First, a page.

Work could be the death of you, as the saying goes—and according to a new study, some occupations have better odds than others.
A recent study conducted by the Centers for Disease Control and Prevention (CDC) found that transportation and moving employees as well as community and social services employees were at the highest risk of dying from cardiovascular disease.
Cardiovascular disease is responsible for one in three deaths in the United States. In recognition of that fact, the American Heart Association established seven health behaviors in an effort to reduce those odds.
The cardiovascular health metrics are as follows: not smoking, being physically active, having normal blood pressure, having normal glucose levels, being of normal weight, having normal cholesterol levels and eating a healthy diet. Fewer than 2 percent of U.S. adults meet all seven of these standards.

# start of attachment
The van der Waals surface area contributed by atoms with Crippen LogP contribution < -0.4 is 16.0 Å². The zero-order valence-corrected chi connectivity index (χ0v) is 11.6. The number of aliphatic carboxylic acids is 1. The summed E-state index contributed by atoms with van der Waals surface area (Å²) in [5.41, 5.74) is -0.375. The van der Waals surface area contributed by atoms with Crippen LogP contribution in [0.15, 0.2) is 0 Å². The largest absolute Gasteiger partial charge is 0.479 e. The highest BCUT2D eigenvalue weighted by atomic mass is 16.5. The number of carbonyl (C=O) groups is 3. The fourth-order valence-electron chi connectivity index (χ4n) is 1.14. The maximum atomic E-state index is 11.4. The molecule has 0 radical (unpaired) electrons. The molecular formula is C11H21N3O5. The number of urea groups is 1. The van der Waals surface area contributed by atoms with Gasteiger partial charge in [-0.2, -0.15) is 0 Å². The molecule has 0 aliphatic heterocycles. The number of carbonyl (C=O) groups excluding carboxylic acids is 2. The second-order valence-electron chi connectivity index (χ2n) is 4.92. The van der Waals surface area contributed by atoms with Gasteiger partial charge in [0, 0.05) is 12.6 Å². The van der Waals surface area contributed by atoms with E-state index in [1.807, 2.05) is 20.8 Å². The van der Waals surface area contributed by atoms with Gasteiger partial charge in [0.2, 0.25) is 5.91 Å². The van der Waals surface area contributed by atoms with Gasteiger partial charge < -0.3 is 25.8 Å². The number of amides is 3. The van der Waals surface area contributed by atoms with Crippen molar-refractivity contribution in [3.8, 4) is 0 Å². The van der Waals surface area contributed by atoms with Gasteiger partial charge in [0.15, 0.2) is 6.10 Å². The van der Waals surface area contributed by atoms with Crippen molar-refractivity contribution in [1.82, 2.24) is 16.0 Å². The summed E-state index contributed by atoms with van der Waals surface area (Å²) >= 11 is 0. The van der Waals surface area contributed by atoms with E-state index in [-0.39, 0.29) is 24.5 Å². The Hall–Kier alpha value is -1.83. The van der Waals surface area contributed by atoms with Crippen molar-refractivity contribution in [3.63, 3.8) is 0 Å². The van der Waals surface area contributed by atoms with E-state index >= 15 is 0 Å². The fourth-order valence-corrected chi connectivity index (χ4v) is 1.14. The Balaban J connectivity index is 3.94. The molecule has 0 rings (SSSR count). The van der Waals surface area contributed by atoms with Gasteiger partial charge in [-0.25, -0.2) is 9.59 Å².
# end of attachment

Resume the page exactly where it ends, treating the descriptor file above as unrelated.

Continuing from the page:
This poor performance is of great consequence to employers who lose an average of $120 billion a year in lost productivity due to complications from cardiovascular disease. As a result, working adults are an important demographic to monitor.
When cross-referencing data on health-related risk behaviors with industry and occupation data, the CDC found that of all workers, only 3.5 percent adhered to all seven cardiovascular health metrics.
Transportation and material moving employees had the highest adjusted prevalence of not ideal scores for physical activity, blood pressure and body mass index, while food preparation and serving employees had the highest prevalence of not ideal scores for smoking.
While the study is correlative, it does prove that the workplace is a viable and necessary place for caring out cardiovascular health interventions.